COUNCILLORS have reaffirmed their belief that proposals to transform Llandudno’s former M&S store into a food and leisure hub would help revitalise the town centre.
Mostyn Estates were granted planning permission before Christmas for a change of use of the building from retail to mixed use, including food, drink, and leisure.
But Conwy Council’s planning committee were asked to reaffirm their decision this month after going against officers’ advice in December.
Then, planning officers felt the application didn’t include enough information and told the committee it should refuse the application in its current form, citing the potential of late-night trade affecting hotels and residents living on Somerset Street.
Members were warned to think “long and hard” before removing certain planning conditions; otherwise, homes could find themselves on the doorstep of a nightclub or takeaway.
Such ventures, though, would need additional licences, and several committee members felt restricting the building’s potential uses could narrow its marketability, insisting it was key to Mostyn Street recovering after a shift in footfall from the town centre to the retail parks.
A council study revealed there had been a 40% decline in the number of cars parked in the town centre since the M&S store had moved to Parc Llandudno, as well as a dramatic fall in footfall.
Officers advised some areas of the building should be restricted to office or storage use, particularly the back of the building encroaching on residents’ properties.
But whilst some conditions remain, the committee said it was important the building could tempt investors and removed some conditions relating to the building’s mixed use.
Cllr Mandy Hawkins proposed that councillors reaffirmed and approved the application.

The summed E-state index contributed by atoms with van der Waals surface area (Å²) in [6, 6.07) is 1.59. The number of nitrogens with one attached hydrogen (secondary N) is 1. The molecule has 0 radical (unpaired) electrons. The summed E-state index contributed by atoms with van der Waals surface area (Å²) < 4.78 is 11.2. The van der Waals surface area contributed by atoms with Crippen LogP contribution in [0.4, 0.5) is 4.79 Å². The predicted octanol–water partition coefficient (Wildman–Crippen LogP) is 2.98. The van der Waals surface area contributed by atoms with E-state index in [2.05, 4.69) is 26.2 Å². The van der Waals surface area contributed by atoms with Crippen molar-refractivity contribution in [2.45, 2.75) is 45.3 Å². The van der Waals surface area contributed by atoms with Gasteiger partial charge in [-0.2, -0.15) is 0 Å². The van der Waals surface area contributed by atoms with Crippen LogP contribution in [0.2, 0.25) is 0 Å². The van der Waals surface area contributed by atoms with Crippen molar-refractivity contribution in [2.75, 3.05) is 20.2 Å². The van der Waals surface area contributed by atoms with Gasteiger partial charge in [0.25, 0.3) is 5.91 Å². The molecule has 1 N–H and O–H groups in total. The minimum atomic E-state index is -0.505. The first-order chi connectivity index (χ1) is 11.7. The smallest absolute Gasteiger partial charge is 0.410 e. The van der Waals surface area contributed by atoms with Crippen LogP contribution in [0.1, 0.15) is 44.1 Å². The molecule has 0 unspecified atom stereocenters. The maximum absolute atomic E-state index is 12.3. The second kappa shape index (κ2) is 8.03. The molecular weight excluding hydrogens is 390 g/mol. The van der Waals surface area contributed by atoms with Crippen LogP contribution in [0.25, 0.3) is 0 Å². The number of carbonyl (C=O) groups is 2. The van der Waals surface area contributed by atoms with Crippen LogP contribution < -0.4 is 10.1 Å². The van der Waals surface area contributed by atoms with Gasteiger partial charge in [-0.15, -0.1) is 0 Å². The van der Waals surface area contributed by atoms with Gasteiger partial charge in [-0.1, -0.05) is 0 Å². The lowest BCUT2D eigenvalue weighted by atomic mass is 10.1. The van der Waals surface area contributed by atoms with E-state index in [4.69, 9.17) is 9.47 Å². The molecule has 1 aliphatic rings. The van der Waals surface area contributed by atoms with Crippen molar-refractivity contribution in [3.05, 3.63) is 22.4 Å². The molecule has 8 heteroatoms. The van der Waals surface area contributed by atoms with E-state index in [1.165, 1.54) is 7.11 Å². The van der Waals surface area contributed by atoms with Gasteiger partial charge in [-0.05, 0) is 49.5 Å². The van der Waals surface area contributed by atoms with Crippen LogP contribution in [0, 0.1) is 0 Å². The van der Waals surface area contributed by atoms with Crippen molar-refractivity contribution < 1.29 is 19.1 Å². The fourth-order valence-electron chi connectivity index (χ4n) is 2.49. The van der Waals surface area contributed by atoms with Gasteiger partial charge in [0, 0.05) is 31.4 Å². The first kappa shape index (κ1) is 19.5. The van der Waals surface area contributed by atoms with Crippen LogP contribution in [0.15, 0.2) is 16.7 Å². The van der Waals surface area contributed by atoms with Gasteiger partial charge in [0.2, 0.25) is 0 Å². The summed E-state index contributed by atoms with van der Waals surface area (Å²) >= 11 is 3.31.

Cllr Chris Cater seconded Cllr Hawkins’ proposal.
“We are very wary as a committee that we don’t want to be too restrictive,” said Cllr Cater.
“We want the centre of Mostyn Street to be revitalised. And as we know, the town and leisure has changed so much. It was changing already before the pandemic, and then that speeded up changes.
“I remember Mostyn Street in the 1960s when it was full of tobacconists and tailors and butchers. They no longer exist, and of course, the multiple NatWest branches.
“There is only one now, and that’s hanging on by a thread. So we know the high street is changing, and I think that is my concern.
“If we are too restrictive, then we’ll make it difficult for the interesting new uses and the commercially viable new uses for this building.”
Cllr Anthony Bertola added: “There is not enough flexibility in the conditions. People want entertainment. They want food.
“They want drink, and they want shopping to be a pleasure, and this building is the perfect opportunity to do all of those things.”
Cllr David Carr said: “I see there are too many conditions.
“We’ve got an empty building there, and there is a great risk… Retail is moving out of Llandudno to the retail park.
“I think if people are going to make a go of that building, they need to give the public what they want.
“As to ‘this could be a club or a casino’ – it couldn’t. It would have to go through licensing.”
But Conwy’s planning solicitor Matt Giorgiou warned that conditions were to ensure the committee didn’t grant unconditional planning permission, insisting the majority of conditions were standard.
Councillors, though, voted to remove several conditions, allowing more flexibility for most parts of the building, while more controversial uses such as a nightclub, casino or takeaway would be subject to separate licences.